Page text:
"In this case, the President sincerely wanted to make sure that no federal employee experienced the kind of humiliation that Michael Guest suffered during his tenure with the State Department," Gibbs said. "When Ambassador Guest was required to move overseas, relocation expenses for his same-sex partner were not covered. The resources traditionally extended to spouses of members of the Foreign Service were not made available to Ambassador Guest's partner."
"He did not receive benefits and was snubbed at social functions," exclaimed a highly animated Gibbs. "I don't know what you media people and the LGBTQ community want from us! We're trying to do some good here and it all has to do with relocating gays."
This reporter and others among the sleep-deprived press corps looked at one another in astonishment. Was the White House Press Secretary finally coming totally unhinged? Gibbs has had his gaffes in the past, but nothing quite as animated as this one. Just when we thought we were witnessing a meltdown, the Press Secretary regained his composure and forged ahead with a reassuring calm and steadfast voice.
Last night," Gibbs continued, Last night the President made us pull an all-nighter. Don't worry, he was there too. We knew that we needed to do something better, something that would be more acceptable to all Americans, and something that could put a better spin on things. I mean, Cheney is getting better press on this than us? I don't think so.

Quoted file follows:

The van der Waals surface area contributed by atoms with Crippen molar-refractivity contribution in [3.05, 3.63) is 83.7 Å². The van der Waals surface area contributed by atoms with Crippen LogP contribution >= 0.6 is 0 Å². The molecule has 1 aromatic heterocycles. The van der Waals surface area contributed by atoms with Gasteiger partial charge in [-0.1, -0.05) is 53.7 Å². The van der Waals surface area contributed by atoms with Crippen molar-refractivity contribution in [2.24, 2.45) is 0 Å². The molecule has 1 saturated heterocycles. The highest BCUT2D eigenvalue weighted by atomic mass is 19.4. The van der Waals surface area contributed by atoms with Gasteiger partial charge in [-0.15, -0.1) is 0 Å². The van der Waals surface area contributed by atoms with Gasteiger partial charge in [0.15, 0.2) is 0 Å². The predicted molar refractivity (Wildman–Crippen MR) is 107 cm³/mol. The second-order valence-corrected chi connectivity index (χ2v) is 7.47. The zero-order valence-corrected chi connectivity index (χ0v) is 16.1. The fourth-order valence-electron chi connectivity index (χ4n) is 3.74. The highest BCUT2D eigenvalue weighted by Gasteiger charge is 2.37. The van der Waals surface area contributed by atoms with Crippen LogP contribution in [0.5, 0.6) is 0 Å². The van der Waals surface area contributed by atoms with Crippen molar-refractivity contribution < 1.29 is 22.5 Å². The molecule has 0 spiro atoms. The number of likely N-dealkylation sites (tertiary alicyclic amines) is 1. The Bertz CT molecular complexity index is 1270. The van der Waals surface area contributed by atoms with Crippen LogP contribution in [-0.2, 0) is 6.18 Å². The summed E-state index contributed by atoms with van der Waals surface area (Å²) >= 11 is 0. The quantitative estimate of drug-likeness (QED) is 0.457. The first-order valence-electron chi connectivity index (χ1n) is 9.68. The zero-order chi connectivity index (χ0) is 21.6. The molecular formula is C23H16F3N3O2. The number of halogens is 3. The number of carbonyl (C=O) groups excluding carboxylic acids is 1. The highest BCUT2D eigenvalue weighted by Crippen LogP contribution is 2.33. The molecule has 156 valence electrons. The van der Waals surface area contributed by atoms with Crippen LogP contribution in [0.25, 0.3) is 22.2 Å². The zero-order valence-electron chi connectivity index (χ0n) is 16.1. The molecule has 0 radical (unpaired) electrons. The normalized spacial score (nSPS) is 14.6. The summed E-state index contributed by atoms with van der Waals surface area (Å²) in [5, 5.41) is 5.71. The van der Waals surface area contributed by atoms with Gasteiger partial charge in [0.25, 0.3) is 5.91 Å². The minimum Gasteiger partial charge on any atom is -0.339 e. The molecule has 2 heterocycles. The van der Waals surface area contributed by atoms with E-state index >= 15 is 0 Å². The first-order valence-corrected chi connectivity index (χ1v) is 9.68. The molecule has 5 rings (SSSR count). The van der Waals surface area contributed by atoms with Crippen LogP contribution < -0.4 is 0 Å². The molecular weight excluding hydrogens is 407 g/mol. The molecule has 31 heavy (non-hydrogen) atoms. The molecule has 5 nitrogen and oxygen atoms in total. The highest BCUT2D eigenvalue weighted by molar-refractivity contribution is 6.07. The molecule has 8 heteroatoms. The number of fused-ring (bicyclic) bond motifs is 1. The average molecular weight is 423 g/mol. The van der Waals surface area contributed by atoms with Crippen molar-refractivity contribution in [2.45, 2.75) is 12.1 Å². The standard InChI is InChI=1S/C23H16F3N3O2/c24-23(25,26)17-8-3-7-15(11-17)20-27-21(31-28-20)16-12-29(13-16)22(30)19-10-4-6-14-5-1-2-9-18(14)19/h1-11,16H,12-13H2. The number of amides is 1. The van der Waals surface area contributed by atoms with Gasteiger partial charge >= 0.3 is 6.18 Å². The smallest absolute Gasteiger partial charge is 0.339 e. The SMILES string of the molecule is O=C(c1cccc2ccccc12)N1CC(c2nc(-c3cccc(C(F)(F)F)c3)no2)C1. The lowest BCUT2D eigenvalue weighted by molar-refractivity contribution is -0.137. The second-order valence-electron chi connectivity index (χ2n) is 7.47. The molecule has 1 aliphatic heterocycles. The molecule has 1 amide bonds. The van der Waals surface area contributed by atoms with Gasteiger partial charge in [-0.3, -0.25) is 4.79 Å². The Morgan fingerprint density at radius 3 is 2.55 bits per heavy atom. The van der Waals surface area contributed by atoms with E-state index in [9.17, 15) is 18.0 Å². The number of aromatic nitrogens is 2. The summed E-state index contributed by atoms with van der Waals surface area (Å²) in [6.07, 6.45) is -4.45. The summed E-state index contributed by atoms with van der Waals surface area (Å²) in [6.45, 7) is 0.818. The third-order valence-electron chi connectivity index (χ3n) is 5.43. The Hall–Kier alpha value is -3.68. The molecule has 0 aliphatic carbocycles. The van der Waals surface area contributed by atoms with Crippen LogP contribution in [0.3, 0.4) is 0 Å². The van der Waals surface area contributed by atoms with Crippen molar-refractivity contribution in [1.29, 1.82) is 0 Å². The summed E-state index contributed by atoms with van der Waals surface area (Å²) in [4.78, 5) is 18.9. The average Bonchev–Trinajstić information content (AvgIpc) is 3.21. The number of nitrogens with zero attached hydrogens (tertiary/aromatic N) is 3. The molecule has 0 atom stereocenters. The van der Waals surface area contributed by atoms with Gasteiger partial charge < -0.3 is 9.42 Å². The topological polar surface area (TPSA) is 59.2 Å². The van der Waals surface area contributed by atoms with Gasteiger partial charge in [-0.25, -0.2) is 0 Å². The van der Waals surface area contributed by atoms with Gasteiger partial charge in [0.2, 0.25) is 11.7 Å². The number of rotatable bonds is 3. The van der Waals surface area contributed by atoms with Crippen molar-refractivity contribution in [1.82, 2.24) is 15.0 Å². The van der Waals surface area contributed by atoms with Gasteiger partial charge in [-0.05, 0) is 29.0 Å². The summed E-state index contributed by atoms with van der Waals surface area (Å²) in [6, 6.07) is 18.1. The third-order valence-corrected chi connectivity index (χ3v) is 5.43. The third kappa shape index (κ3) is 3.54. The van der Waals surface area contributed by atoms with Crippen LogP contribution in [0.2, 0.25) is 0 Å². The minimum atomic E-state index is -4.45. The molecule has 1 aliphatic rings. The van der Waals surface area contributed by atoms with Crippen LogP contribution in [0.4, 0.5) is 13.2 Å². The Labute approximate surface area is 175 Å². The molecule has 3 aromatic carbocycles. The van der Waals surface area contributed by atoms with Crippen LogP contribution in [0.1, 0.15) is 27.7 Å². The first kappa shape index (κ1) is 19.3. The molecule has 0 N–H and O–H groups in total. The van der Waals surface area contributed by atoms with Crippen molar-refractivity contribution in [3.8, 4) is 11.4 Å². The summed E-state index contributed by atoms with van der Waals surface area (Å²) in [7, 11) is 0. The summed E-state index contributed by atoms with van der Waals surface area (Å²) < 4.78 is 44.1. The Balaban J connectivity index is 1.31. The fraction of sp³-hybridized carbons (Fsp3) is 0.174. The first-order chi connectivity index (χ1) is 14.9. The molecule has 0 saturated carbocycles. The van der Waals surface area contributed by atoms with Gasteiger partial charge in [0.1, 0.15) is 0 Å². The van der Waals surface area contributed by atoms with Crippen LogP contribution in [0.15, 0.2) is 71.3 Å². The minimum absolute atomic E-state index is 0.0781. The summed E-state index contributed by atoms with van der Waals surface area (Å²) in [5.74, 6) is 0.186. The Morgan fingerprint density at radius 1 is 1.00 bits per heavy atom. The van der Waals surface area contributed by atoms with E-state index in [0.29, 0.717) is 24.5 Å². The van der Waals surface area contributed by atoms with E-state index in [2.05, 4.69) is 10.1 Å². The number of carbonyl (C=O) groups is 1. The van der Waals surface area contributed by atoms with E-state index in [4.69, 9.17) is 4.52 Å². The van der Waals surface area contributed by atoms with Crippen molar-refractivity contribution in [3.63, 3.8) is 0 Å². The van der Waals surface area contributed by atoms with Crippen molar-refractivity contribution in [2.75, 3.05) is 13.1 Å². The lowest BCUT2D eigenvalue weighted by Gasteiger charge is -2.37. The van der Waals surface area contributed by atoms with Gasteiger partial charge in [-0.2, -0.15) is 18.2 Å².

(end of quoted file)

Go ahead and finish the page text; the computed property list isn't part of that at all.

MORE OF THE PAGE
We worked long into the early morning hours, sipping a few beers here and there while brainstorming the issue when I think it was Rahm Emanuel who made the suggestion first. Of course it was Rahm! He's the one who always chants the mantra, 'Never let a crisis go to waste.'
Rahm noted that we were at the convergence of several critical issues. First we needed a new tool for Presidential action. Proclamations, Memoranda, and Executive Orders are all too limiting.
That is when he introduced the idea of the 'Presidential Cocktail Napkin Directive.'
"We had several such blank instruments sitting before us (OK, some had little rings on them from the bottom of our glasses, but who'd notice?) and Rahm assured us that whatever we wrote on this venerable document, if it bore the signature of the President, could become the law of the land, or something like that," Gibbs said.
Now this reporter is not usually inclined to engage in meta-journalism, but it is important to convey the reaction of the press at this point in time. Journalists were sitting on the edge of their seats. The correspondent from the New York Times froze in place, the publisher of the Washington Blade let out an audible gasp, and the editor of The Advocate nearly fell out of his seat.